Screen Sector Release – 8 March 2022
ScreenSafe is committed to ensuring the safety and wellbeing of all children and young people in the New Zealand screen sector.
ScreenSafe has zero tolerance for child abuse. All allegations and child safety concerns are treated seriously and consistently with our guideline, policies and procedures.
ScreenSafe is committed to providing guidance on child safe environments where children and young people are safe and feel safe, and their voices are heard. Particular attention is paid to the cultural safety of Māori children and children from culturally and/or linguistically diverse backgrounds, as well as the safety of children with a disability and those who identify as gay, lesbian, bisexual, transgender and/or intersex. Our complaints process is child-focused and responsive to the concerns of children and young people.
Every person involved in the New Zealand screen sector has a responsibility to understand the important and specific role they play both individually and collectively to ensure that the wellbeing and safety of all children and young people in the screen sector is at the forefront of all they do and every decision they make.
What are these guidelines and who is covered by them?
These guidelines set minimum recommended standards for the screen sector to create and maintain child safe environments, free from abuse, exploitation and hazards. These guidelines:
- affirm our commitment to the safety and well-being of children and young people in the screen sector;
- inform all production companies, producers, managers, directors, cast and crew of their obligations to act ethically towards children and young people, and their roles and responsibilities in ensuring the safety and well-being of children and young people; and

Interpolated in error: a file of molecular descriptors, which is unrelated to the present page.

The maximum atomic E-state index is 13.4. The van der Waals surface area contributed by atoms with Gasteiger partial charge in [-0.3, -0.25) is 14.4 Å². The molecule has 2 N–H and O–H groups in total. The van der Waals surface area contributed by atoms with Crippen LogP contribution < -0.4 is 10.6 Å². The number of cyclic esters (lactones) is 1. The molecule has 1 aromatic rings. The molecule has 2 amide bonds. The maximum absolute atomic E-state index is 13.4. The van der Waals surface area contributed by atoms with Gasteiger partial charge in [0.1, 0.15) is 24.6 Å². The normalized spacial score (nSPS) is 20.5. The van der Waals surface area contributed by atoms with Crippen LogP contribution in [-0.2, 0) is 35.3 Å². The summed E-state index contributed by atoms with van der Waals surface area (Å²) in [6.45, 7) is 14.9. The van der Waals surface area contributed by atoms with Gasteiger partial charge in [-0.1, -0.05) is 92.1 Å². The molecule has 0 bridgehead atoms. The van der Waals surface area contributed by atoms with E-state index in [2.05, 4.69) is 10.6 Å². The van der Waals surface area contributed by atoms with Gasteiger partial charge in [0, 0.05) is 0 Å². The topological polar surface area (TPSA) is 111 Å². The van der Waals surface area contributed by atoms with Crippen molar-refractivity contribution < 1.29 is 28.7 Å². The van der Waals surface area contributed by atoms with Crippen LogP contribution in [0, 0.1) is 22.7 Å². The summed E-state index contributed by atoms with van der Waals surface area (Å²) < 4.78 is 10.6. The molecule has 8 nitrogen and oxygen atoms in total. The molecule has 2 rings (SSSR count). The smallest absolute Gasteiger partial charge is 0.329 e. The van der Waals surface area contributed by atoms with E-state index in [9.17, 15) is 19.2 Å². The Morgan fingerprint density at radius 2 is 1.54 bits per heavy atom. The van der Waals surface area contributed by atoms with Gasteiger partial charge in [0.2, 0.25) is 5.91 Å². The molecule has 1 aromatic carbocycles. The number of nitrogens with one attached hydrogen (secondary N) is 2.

- give guidance on the processes and procedures that aim to ensure children and young people’s safety and well-being across all areas of screen sector work.
These guidelines are for all people who conduct work in the screen sector in a paid or unpaid capacity including, but not limited to: production companies, producers, managers, directors, cast, crew, students on placement, volunteers, interns, trainees, contractors, consultants and visitors on set.
When referring to protection from abuse and neglect, a child is defined anyone under 18 years of age. For the purposes of workplace health & safety legislation and regulations, a child is defined as anyone under 16 years of age.
These guidelines support the requirements of Appendix 1 of the SPADA & New Zealand Actors’ Equity Individual Performance Agreement 2014.
These guidelines are informed by the following legislation and standards:
- The Children’s Act 2014
- Children’s (Requirements for Safety Checks of Children’s Workers) Regulations 2015
- The Health and Safety at Work Act 2015
- The Education Act 1989
See the links here to the full documents of the Child Safety Guidelines, Code of Conduct and Safety Report:
ScreenSafe would like to thank Safeguard the Children for the support in creating these ScreenSafe Child Safety Guidelines.
Thank you to NZ on Air and NZ Film Commission for funding this important review.